Salah ‘gatherings’
Friends have been making plans for weeks to watch the game, choosing between a plenty of options as Cairo’s cafes and mega-malls gear up for the final.
Cairo Festival City, a mall in the upscale Fifth Settlement district, installed a huge screen for its visitors, creating a stadium-like atmosphere. Vodafone, Egypt’s leading mobile operator, launched a competition and invited customers to watch the match and have the pre-dawn Suhoormeal at Cairo’s upmarket Ritz-Carlton hotel.
Coffee shops in poorer areas also replaced their television sets with larger models, which were placed in the streets in order to accommodate as much people as possible.
Many friends are planning to come together in large gatherings at homes after the Ramadan iftar meal to watch Salah in action, but some have mixed emotions.
Spanish giants Real Madrid, the world’s most successful outfit, are popular in Egypt and favored by millions of Egyptians, who will be equally keen to see Salah lift the Champions League trophy in Kiev.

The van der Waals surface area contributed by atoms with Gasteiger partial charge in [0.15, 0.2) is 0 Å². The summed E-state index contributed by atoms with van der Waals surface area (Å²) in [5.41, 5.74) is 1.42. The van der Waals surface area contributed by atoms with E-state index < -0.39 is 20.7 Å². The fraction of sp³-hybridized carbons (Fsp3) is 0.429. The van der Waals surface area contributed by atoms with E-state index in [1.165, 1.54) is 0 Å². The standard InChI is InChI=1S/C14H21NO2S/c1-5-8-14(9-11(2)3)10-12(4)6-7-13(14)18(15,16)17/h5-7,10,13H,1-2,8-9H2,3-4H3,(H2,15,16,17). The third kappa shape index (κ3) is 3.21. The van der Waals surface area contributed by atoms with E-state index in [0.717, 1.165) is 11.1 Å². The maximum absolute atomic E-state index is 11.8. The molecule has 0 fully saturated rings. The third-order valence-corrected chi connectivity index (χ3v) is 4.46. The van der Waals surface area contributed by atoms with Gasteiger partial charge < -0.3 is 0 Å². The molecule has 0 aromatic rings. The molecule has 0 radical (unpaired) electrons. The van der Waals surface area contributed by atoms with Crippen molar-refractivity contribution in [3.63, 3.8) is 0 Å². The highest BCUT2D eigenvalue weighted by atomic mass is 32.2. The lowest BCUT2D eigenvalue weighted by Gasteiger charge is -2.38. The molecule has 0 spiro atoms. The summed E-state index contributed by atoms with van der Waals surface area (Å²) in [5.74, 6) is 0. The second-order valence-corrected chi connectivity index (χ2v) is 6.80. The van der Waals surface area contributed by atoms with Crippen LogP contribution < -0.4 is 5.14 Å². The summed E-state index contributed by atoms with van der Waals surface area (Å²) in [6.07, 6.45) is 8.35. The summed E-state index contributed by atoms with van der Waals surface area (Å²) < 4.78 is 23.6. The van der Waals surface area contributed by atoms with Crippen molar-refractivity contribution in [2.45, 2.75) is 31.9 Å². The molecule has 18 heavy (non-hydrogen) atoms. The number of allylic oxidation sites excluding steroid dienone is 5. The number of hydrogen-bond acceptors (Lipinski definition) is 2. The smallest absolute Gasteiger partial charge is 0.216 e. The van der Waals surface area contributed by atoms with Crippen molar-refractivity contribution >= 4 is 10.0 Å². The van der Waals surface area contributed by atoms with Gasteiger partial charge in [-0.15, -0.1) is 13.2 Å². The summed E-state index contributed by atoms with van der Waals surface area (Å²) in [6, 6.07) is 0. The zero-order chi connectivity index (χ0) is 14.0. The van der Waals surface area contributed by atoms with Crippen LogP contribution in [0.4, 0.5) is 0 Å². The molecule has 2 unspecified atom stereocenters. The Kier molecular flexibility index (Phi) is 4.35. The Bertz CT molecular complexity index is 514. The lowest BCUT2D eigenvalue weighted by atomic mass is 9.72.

“I really don’t know who I should support now; my heart is split between Real Madrid, the club I have been supporting since I was child, and Salah who deserves to finish his season by winning such a prestigious title,” said Mahmoud Raheem, a 32-year-old fan.
But Liverpool and Salah still enjoy the unique support of their own fans. The club, England’s most successful in Europe, has an official fan club in Egypt, which includes thousands of supporters.
They plan to watch the game on a huge screen in Cairo’s Nasr City district, hoping Salah could play an instrumental role in giving them a title they have long sought.
“It will be difficult against Real because of their experience, but we still have deadly counter-attacking abilities that could help us a lot. Salah has had a great season and it would be great if he can finish the season by leading us to the trophy,” said Ahmed Maher, a 36-year-old Liverpool fan.
If Salah wins the Champions League, he will only become the second Arab to taste that glory after Algerian great Rabah Madjer, who was on target in Porto’s famous 2-1 comeback win over Bayern Munich in the 1987 European Cup final.